The central festival in the Chinese calendar is Spring Festival, or Chinese New Year. “Spring Festival has a similar status to Christmas in the UK, it’s the biggest festival and the most important one.” Celebrations revolve around a family feast. “You can be away from your family all year round, but for Chinese New Year’s Eve you have to come back and have a big family dinner.
“The dinner is an expression of harmony. Families come together to emphasise harmony, and they worship gods and goddesses so that they are also in harmony with the spiritual realm. This provides a good way to introduce the idea of Christian peace, or shalom. Shalom is very close to the Chinese concept of harmony. It isn’t just about personal relationships, it’s about your relationship with everything in the world. Similarly, the biblical idea of shalom is about our relationship with God, the universe and everything. So this is an effective way of helping Chinese people think about the peace God offers.”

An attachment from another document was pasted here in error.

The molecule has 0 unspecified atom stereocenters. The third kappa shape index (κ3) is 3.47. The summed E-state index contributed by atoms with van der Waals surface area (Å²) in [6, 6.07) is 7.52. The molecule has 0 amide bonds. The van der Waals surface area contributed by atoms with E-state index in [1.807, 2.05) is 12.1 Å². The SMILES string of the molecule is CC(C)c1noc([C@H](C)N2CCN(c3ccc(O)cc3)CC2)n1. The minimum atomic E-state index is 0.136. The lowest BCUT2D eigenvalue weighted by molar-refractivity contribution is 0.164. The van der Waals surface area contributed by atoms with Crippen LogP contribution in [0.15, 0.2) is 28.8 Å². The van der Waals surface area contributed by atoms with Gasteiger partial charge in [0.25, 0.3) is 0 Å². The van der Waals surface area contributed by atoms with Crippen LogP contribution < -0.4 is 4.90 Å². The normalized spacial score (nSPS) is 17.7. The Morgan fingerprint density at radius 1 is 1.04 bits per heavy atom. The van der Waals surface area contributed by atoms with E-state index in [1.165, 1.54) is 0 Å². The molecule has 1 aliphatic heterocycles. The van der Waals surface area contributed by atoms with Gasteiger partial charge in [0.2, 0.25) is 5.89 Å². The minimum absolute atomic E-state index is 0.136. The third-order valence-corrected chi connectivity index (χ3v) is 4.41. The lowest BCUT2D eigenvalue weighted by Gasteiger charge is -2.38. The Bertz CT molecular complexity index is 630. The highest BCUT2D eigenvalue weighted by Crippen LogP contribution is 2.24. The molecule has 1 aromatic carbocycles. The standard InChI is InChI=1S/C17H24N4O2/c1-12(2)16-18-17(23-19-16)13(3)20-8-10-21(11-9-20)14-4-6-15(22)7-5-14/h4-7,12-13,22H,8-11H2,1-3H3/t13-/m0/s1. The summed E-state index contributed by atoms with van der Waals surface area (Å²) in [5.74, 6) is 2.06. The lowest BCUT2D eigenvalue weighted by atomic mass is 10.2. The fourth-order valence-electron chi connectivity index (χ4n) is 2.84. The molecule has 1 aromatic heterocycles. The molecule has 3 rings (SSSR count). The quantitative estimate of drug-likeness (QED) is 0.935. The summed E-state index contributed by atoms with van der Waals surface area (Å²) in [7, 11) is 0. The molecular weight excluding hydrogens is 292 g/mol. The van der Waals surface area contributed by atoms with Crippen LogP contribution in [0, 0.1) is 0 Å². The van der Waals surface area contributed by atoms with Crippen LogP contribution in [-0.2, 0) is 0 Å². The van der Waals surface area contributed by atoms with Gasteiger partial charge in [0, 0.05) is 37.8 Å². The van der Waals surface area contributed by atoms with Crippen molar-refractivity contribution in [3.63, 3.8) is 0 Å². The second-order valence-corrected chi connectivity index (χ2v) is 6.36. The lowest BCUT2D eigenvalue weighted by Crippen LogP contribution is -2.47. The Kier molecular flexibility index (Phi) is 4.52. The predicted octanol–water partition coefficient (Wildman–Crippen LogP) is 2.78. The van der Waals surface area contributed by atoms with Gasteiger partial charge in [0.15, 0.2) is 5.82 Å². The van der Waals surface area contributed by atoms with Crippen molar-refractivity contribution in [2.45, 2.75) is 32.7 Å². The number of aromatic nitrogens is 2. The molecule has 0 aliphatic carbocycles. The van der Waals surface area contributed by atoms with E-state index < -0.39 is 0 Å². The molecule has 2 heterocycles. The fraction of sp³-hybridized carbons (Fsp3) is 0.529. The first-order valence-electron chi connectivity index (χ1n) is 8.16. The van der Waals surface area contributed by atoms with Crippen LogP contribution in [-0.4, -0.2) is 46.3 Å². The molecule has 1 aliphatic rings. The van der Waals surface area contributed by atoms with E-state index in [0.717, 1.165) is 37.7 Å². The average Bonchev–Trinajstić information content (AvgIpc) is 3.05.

Nevertheless, using the Chinese festivals as a bridge to understanding Christian faith is a delicate balance. “The job of the Christian preacher is to confront beliefs as well as connect with them,” says Tan. “The Chinese preachers I interviewed all affirmed some aspects of Chinese culture. For example, they agreed the virtue of filial piety (honouring parents and elders) is compatible with biblical teaching. They also agree that the concept of renewal of life during the Chinese New Year is a helpful contact point for preaching.
“However, there are some beliefs and practices that preachers wouldn’t use, for example those that involve idol worship or the practice of fortune-telling.” Another of the major Chinese festivals is called the Hungry Ghost Festival, when the ghosts of the dead are believed to return to Earth in search of food. “The preachers I spoke to all insisted that this festival should be discarded by Christian evangelists,” says Tan, “to be clear that the Bible rejects the idea that the souls of the dead can continue to communicate with the living.